The key here is probably the user’s knowledge and experience. If you understand everything TorGuard has to offer, you’ll be able to set it up to deliver excellent privacy and security. The service won’t help you much by default, though, so network novices might get better results from much simpler apps with a very few settings they might actually understand (global kill switch, DNS leak protection, auto-connect when accessing insecure networks.)

Apps 1

Apps

We began our TorGuard experience by signing up for the monthly plan. After paying, the website redirected us to an account page with a major privacy surprise: a map, with a marker displaying our current IP address, correctly highlighting our home city. If you’re hoping for extreme anonymity, that may not be what you want to see.

Scrolling down the page took us to download links for Windows, Mac, and Linux clients, as well as browser extensions for Chrome and Firefox. That’s good to see, although we’re not sure why the Android and iOS app store links couldn’t be included on the list.

We took the Windows option, downloading and installing the client in a few seconds.

The client interface is cluttered and far from beginner-friendly, with all kinds of intimidating options: Tunnel Type, Port/ Auth, Cipher, an ‘STunnel enabled’ switch and more.

Tapping Connect prompts for your password, connects to the nearest server, and displays even more technical details (HMAC, PFS/ TLS, protocol, cipher, and both local and remote IPs.) VPN novices will be confused, and even experts may feel they don’t need to see all this information, all of the time.

TorGuard’s location picker is better designed, with some neat and unusual touches. Although it looks like a regular list of countries, you can filter it by continent, for instance, or sort it by distance from you, or how often you’ve used each location, a simple and effective way to view your favorite servers.

Getting connected didn’t work quite as we expected. Double-clicking a server in most VPN apps will connect you immediately, but here you’re just taken back to the main console, where you must click a Connect button. And once you are using one location, you can’t switch to another until you’ve manually disconnected. This isn’t difficult to figure out – you’ll understand in around 30 seconds – but it’s still not as comfortable to use as most of the competition.

For all its interface shortcomings, the TorGuard client does have one major compensation, for experts at least: a hugely comprehensive Settings dialog with more low-level tweaks, options and customizations than we’ve seen anywhere else.

DNS settings

Many VPN apps will automatically assign their own DNS servers when they connect, for instance, but TorGuard gives you so much more control. You’re able to use multiple other DNS providers (OpenDNS, Level3, Google, Quad9) while you’re connected, change them at other points (when the application starts, while the VPN connects), add custom nameservers as required, refresh the local DNS cache when connected, save and recover the DNS state of your VPN session.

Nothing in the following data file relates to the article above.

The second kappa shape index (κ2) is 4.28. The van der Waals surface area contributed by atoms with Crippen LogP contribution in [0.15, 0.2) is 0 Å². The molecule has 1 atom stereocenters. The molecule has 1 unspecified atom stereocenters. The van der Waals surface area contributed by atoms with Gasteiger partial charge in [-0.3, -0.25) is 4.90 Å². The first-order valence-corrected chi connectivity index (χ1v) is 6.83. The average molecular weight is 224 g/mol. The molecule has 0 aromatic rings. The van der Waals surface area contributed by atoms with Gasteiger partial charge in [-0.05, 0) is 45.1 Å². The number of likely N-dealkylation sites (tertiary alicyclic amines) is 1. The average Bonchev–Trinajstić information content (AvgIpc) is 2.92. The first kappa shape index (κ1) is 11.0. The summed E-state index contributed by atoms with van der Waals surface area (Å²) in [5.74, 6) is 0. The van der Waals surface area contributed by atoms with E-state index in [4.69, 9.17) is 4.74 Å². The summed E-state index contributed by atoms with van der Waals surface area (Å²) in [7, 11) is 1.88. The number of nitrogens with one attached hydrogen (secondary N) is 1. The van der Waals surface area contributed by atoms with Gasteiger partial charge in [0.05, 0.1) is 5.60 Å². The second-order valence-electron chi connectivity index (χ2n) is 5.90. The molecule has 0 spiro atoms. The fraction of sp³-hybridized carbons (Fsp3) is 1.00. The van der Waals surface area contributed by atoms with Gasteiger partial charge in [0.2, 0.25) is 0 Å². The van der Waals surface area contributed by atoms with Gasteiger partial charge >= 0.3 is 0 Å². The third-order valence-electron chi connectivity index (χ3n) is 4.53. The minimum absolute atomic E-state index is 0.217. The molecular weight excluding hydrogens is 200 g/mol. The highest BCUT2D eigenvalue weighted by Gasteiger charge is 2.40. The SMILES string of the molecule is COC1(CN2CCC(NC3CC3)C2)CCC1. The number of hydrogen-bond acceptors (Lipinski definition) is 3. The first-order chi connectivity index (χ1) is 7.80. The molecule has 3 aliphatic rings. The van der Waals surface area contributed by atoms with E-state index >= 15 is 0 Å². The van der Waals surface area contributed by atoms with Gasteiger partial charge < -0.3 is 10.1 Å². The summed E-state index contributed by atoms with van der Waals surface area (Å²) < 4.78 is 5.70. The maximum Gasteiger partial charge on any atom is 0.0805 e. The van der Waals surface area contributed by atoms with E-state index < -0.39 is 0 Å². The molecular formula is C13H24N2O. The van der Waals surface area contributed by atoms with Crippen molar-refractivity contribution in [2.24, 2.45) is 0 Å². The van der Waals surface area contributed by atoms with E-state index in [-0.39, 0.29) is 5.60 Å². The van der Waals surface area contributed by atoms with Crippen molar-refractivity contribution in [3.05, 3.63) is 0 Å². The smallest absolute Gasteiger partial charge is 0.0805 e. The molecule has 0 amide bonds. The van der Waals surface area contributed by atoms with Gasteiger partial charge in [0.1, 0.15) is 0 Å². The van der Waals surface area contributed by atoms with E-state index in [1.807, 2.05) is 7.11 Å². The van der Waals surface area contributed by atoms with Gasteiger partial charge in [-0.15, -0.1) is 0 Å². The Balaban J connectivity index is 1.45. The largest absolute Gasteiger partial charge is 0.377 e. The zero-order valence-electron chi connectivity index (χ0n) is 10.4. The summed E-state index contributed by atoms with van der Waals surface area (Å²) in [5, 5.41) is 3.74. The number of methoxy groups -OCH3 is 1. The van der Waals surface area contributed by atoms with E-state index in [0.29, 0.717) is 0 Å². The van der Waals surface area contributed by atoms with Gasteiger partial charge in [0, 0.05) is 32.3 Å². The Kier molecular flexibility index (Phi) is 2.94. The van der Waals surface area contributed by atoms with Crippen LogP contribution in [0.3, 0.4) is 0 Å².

The client can run scripts before and after connecting, and after disconnecting. This could be handy for launching programs you only want to run when the VPN is active, or perhaps to clean up after it’s closed (delete cookies or your internet history.)

Advanced settings

The advanced features continue, with WebRTC and IPv6 leak prevention, and the ability to choose the network interface TorGuard will block as part of its kill switch. Experienced users are likely to be impressed, although everyone else will struggle to know what many of these options do.

Would TorGuard’s Android app be easier to use, we wondered? No, not really. The interface looks much the same. It also has a lot of expert technical tweaks, yet leaves out more common features regular users might need more often (Favorites system, automatic protection when you access untrusted networks.) Usability doesn’t appear to be TorGuard’s top priority.

Performance

Performance

TorGuard managed to achieve decent real-world performance throughout our review, with the only significant issue being an inability to connect to the New York server. Annoying, but maybe we were just unlucky, and any service can have occasional problems.

Switching to our regular performance tests, we found UK servers were delivering a capable 55-60Mbps, close to the maximum achievable on our 75Mbps connection. Near European countries were much the same, and although speeds tailed off with distance (Latvia achieved 30Mbps, Bulgaria 25Mbps), they were always very usable.

It was a similar story with US speeds. At 20-45Mbps these weren’t quite as fast or consistent as we’ve seen elsewhere, but unless you’re aiming to spend all day downloading endless gigabytes of data, you’re unlikely to notice.

Issues did begin to appear as we tried more distant locations, with for instance Australia struggling to 10Mbps, Chile barely reaching 5Mbps. TorGuard managed reasonable speeds in many areas, then, but it’s average at best in others, and you should test the service carefully to see how it works for you.

Netflix

Netflix

The TorGuard VPN website is very confident about its unblocking abilities, claiming that it allows you to ‘any location in the world and experience content without any restrictions.’ Reality, or marketing spin? We wanted to check.

YouTube is probably the easiest service to access, so we weren’t surprised to see TorGuard enable streaming of US-only YouTube content.

BBC iPlayer is always more of a challenge, and its VPN detection blocked all our viewing attempts. Experience content without ‘any’ restrictions? Not quite.

Netflix success is the real prize, though, and TorGuard enabled viewing US Netflix content with two of its eleven servers (Dallas, Los Angeles.)

If these are blocked later, upgrading to one of TorGuard’s dedicated US residential IPs should resolve the problem, hopefully forever (no-one else will use the IP, so it’s unlikely it’ll be spotted.) It’s an effective solution, but also an expensive one at $7.99 a month – you could buy another VPN service for less.